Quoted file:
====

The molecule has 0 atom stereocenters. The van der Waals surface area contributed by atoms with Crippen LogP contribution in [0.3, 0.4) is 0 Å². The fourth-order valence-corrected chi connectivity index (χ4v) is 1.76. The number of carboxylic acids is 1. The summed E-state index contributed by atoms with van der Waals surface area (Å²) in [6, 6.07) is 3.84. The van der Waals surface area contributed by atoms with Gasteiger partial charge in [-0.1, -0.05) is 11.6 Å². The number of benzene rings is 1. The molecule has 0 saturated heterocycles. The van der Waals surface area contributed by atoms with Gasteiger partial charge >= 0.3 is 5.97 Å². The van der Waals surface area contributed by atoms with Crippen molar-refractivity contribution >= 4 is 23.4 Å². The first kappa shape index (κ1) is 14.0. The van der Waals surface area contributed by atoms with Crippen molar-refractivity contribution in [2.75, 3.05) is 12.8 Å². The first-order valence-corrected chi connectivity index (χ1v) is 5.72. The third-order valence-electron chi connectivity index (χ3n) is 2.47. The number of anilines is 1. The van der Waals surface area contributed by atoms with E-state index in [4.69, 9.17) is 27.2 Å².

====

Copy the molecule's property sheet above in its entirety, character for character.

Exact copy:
The molecule has 0 atom stereocenters. The van der Waals surface area contributed by atoms with Crippen LogP contribution in [0.3, 0.4) is 0 Å². The fourth-order valence-corrected chi connectivity index (χ4v) is 1.76. The number of carboxylic acids is 1. The summed E-state index contributed by atoms with van der Waals surface area (Å²) in [6, 6.07) is 3.84. The van der Waals surface area contributed by atoms with Gasteiger partial charge in [-0.1, -0.05) is 11.6 Å². The number of benzene rings is 1. The molecule has 0 saturated heterocycles. The van der Waals surface area contributed by atoms with Gasteiger partial charge >= 0.3 is 5.97 Å². The van der Waals surface area contributed by atoms with Crippen molar-refractivity contribution >= 4 is 23.4 Å². The first kappa shape index (κ1) is 14.0. The van der Waals surface area contributed by atoms with Crippen molar-refractivity contribution in [2.75, 3.05) is 12.8 Å². The first-order valence-corrected chi connectivity index (χ1v) is 5.72. The third-order valence-electron chi connectivity index (χ3n) is 2.47. The number of anilines is 1. The van der Waals surface area contributed by atoms with E-state index in [4.69, 9.17) is 27.2 Å².